View Full Version : Websites...are they really worth it?
12-23-2005, 12:09 AM
March is coming soon again, time to renew my website provider. But before I decided whether I do want to renew or not, do you guys actually think that a website is worth it to a service provider?
How many customers have you really received off from it?
Is it just mostly for show and not to get customers?
Since I have had my new site up and going since March, I have had only about 800 visitors.
I have had only really two people actually talk about my website.
So once again, is it worth it?
12-23-2005, 12:48 AM
My website costs me 4.95 a month to host and use godaddy's junk editor, the price of having it there isn't that bad. I use it mainly as a "reference". If someone see's my truck and forgets the number or just remembers part of the name they can go online and search for it and it will mostlikely come back with my site since the site adress is the same as the name.
If they do find it and look at it I figure I have them half way there, now they're going to read the about us page and learn about the business. I've only gotten 1 job from it this year but it was a very profitable landscaping job. Technically that one job paid for the website for about 10 years if you want to think of it that way.
Plus it makes me stand out from the competition since no one has a site around here. The largest landscaping company around here that has 15 or more crews and is very top notch doesn't even have one yet. I like that I have one and they don't.
12-23-2005, 12:52 AM
I guess the question then is to ask you, Why does the largest landscaping company that is very top notch not have a website?
I mean, I have a similar situation here. I am one of only two local companies that have websites. The largest company here as well, that has approx 4 crews, does not have a website as well. Why is that I wonder
12-23-2005, 10:42 AM
Websites for the green industry seem to serve more as a online portfolio. The final place where you can capture your potential client. It shows off your work and tells the visitor more about your company. Unless you rank very high in the search engines potential clients from your area probably will not find you on the net...however, if you market your services (flyers, postcards, newprint, radio etc...) and put your www address on the materials most people will visit your site to find out more information on services, quality of work, read testimonials, etc. I think that a website serves a very important role in your business. Think of this...if a company puts up a professional website, it shows me that they want to go the extra distance to serve me. You can take online payments to better serve your clients too! It is probably the most inexpensive marketing tool you can have (next to word of mouth).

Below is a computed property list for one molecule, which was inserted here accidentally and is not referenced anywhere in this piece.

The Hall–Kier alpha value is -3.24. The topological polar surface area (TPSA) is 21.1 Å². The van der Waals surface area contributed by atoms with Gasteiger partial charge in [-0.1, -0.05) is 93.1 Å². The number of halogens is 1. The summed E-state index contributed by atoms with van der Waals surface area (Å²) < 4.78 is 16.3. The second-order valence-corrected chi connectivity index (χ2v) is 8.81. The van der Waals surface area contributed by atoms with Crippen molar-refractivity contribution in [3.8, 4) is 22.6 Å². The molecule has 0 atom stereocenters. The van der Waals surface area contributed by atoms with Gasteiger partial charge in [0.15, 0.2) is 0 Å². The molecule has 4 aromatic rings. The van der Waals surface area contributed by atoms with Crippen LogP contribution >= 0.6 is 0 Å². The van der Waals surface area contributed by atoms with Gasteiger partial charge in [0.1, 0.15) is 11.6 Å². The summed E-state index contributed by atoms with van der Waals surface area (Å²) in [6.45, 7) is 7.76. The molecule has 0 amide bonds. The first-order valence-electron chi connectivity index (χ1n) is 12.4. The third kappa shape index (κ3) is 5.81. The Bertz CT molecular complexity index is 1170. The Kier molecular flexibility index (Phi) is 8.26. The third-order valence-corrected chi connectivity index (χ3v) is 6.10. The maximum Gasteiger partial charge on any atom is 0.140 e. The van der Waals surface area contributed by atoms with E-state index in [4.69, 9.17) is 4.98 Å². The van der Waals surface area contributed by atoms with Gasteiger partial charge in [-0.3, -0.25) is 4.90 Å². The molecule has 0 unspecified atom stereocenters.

Some things to think about...
12-23-2005, 03:43 PM
Here is my thought.
Do you need a website? No
Will it help compliment your marketing strategy? Yes
Quote[/b] ]Why does the largest landscaping company that is very top notch not have a website?
Here is my view on that. I think they should have a website to attract more business. I have talked to many large LCO's who don't do much in the way of advertising except for word of mouth.
That may work for them once they hit critical mass. By critical mass in this example I mean they have enough customers to fuel their desire to reach out to other customers.
Different marketing strategies will work best for different size companies depending on their goals.
You already have a nice website and hosting is very cheap now a days.
Any thoughts on why you would consider taking it down?
12-23-2005, 04:47 PM
getting going through and finding ways to cut the budget here and there. Sometimes the little things cut as well. WOuld I be cutting my throat by shutting down my website? How many customers would I gain or lose?
I guess that you could look at the long term advantage as well, but if I am only servicing a 5 to 8 mile radius area, would it be worth it. Wouldn't it be more worth it if I was servicing a larger area, say 30 mile radius?
12-23-2005, 07:30 PM
How much do you pay monthly for hosting now?
12-23-2005, 08:40 PM